The Coombs test looks for antibodies that may stick to your red blood cells and cause red blood cells to die too early.
Direct antiglobulin test; Indirect antiglobulin test
How the Test is Performed
A blood sample is needed.
How to Prepare for the Test
No special preparation is necessary for this test.
How the Test will Feel
When the needle is inserted to draw blood, some people feel moderate pain. Others feel only a prick or stinging. Afterward, there may be some throbbing or slight bruising. This soon goes away.
Why the Test is Performed
There are two types of the Coombs test:
The direct Coombs test is used to detect antibodies that are stuck to the surface of red blood cells. Many diseases and drugs can cause this. These antibodies sometimes destroy red blood cells and cause anemia. Your doctor may order this test if you have signs or symptoms of anemia or jaundice.
The indirect Coombs test looks for free-flowing antibodies against certain red blood cells. It is is most often done to determine if you may have a reaction to a blood transfusion.
A normal result means there was no clumping of cells (agglutination). This means you have no antibodies to red blood cells.
Normal value ranges may vary slightly among different laboratories. Some labs use different measurements or test different samples. Talk to your doctor about the meaning of your specific test results.
What Abnormal Results Mean
An abnormal (positive) direct Coombs test means you have antibodies that act against your red blood cells. This may be due to:
- Hemolytic anemia
- Chronic lymphocytic leukemia or similar disorder
- Erythroblastosis fetalis (hemolytic disease of the newborn)
- Infectious mononucleosis
- Mycoplasmal infection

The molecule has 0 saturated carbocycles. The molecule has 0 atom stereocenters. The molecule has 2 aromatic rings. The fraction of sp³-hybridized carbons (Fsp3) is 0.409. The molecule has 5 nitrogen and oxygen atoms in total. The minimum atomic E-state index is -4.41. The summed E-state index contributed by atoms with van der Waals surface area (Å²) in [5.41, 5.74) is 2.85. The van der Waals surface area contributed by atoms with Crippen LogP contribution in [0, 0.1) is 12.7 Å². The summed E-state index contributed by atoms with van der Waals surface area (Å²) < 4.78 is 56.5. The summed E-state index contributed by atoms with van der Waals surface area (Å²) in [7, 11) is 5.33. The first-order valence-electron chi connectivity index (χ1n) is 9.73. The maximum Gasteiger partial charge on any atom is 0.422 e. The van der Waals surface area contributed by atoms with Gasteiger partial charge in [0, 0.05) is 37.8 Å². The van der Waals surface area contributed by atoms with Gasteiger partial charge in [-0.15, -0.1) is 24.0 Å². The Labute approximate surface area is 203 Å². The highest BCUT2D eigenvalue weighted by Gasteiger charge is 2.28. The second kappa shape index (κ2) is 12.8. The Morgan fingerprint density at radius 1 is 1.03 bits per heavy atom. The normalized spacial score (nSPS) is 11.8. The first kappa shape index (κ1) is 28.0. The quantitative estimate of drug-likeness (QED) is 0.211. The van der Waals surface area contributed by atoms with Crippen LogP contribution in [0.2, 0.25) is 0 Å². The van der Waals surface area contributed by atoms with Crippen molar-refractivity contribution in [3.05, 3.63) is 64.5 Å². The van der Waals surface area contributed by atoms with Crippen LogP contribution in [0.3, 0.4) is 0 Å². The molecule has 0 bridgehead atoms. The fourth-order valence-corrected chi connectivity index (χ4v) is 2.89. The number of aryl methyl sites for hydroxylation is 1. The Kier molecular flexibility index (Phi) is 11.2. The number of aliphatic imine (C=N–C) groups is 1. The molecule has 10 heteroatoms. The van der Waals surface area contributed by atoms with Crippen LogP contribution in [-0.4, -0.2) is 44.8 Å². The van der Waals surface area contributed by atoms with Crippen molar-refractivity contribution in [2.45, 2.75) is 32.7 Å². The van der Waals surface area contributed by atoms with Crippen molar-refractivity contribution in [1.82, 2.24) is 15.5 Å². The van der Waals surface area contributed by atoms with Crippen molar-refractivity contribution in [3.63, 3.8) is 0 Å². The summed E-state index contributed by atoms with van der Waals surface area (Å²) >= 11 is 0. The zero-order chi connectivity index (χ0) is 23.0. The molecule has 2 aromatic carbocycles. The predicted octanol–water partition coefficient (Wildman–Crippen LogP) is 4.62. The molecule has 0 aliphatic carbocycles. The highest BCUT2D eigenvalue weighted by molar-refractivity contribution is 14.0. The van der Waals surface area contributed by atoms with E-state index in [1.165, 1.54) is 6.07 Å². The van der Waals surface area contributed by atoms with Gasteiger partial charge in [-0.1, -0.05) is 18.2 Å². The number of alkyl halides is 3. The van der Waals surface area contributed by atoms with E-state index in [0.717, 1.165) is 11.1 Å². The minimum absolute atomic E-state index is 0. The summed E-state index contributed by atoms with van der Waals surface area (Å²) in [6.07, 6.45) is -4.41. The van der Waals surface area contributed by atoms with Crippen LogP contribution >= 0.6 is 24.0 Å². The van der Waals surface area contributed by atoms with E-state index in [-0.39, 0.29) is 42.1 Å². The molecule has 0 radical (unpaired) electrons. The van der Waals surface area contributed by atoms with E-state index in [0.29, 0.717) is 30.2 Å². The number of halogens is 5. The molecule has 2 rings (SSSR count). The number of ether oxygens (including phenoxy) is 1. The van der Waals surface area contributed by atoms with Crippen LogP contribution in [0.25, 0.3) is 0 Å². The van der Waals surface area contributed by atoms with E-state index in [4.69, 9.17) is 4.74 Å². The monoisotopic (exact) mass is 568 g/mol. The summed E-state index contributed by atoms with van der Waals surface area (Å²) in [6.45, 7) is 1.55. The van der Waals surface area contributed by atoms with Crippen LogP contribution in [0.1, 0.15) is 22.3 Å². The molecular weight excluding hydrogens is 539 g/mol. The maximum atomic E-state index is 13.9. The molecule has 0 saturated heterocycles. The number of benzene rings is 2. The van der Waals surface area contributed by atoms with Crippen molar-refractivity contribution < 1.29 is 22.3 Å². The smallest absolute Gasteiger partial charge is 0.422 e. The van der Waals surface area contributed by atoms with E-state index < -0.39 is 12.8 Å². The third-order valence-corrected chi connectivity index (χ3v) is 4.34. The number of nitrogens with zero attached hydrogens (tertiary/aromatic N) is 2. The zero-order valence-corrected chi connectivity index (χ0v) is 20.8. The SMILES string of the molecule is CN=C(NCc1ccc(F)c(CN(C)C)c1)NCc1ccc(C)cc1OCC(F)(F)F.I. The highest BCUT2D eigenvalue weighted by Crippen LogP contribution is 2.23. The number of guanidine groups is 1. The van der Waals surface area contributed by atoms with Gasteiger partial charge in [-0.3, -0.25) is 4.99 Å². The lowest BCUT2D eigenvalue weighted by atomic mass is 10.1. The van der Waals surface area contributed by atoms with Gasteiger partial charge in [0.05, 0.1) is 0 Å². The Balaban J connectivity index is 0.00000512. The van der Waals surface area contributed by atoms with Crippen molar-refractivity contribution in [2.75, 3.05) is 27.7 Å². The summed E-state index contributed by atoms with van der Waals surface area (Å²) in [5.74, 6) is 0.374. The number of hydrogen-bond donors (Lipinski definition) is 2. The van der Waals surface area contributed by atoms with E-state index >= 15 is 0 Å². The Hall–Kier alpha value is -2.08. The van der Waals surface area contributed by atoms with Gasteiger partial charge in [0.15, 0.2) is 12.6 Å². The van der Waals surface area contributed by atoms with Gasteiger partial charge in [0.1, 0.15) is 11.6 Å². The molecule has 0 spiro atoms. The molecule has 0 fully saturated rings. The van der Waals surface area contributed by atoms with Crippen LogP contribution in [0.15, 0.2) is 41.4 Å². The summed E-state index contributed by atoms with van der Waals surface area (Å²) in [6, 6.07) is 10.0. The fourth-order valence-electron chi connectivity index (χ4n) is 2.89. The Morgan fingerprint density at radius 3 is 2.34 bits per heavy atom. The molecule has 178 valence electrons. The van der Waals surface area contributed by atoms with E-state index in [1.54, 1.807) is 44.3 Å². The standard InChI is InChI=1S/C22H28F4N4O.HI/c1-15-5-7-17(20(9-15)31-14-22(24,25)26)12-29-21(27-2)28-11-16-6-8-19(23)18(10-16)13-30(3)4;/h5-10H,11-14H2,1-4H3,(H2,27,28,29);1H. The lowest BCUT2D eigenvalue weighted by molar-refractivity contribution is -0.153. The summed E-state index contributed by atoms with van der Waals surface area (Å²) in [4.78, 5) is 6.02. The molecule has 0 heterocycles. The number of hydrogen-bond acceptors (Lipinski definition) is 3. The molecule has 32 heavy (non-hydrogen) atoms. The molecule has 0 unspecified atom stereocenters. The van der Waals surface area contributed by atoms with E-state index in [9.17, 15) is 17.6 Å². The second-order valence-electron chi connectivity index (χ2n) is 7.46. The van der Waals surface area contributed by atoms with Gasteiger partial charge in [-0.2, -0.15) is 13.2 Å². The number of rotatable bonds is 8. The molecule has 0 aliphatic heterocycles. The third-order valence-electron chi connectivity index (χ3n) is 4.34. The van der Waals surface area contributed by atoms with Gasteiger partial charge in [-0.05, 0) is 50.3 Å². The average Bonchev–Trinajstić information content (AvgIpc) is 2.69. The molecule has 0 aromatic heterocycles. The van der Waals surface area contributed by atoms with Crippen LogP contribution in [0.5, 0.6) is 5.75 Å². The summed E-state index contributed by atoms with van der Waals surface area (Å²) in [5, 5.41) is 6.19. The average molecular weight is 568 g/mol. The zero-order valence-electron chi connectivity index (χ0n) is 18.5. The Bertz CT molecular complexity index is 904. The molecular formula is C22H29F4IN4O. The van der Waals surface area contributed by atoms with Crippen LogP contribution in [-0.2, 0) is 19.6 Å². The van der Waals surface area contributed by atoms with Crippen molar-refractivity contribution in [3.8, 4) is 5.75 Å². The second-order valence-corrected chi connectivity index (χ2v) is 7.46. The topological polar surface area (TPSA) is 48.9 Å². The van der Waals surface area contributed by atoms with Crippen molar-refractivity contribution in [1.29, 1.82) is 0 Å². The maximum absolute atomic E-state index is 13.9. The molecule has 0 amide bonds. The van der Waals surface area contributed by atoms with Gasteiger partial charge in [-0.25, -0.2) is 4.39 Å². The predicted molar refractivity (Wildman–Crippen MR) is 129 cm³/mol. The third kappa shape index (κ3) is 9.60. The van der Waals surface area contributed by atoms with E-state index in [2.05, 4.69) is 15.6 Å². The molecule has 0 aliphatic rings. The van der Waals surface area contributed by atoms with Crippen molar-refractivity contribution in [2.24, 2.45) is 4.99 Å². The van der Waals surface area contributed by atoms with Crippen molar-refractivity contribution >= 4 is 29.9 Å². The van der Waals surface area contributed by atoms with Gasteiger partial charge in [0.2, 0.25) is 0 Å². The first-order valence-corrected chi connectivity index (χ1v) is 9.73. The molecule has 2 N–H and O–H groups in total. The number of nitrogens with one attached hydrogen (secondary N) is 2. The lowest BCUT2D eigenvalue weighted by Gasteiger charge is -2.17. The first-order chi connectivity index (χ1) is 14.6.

- Systemic lupus erythematosus
- Transfusion reaction, such as one due to improperly matched units of blood
The test may also be abnormal without any clear cause, especially among the elderly.
An abnormal (positive) indirect Coombs test means you have antibodies that will act against red blood cells your body views as foreign. This may suggest:
- Autoimmune or drug-induced hemolytic anemia
- Erythroblastosis fetalis hemolytic disease
- Incompatible blood match (when used in blood banks)
Veins and arteries vary in size from one patient to another and from one side of the body to the other. Obtaining a blood sample from some people may be more difficult than from others.
Other risks associated with having blood drawn are slight but may include:
- Excessive bleeding
- Fainting or feeling light-headed
- Hematoma (blood accumulating under the skin)
- Infection (a slight risk any time the skin is broken)
Elghetany MT, Banki K. Erythrocytic disorders. In: McPherson RA, Pincus MR, eds. Henry's Clinical Diagnosis and Management by Laboratory Methods. 22nd ed. Philadelphia, Pa: Elsevier Saunders; 2011:chap 32.
Last reviewed 2/24/2014 by Todd Gersten, MD, Hematology/Oncology, Florida Cancer Specialists & Research Institute, Wellington, FL. Review provided by VeriMed Healthcare Network. Also reviewed by David Zieve, MD, MHA, Isla Ogilvie, PhD, and the A.D.A.M. Editorial team.
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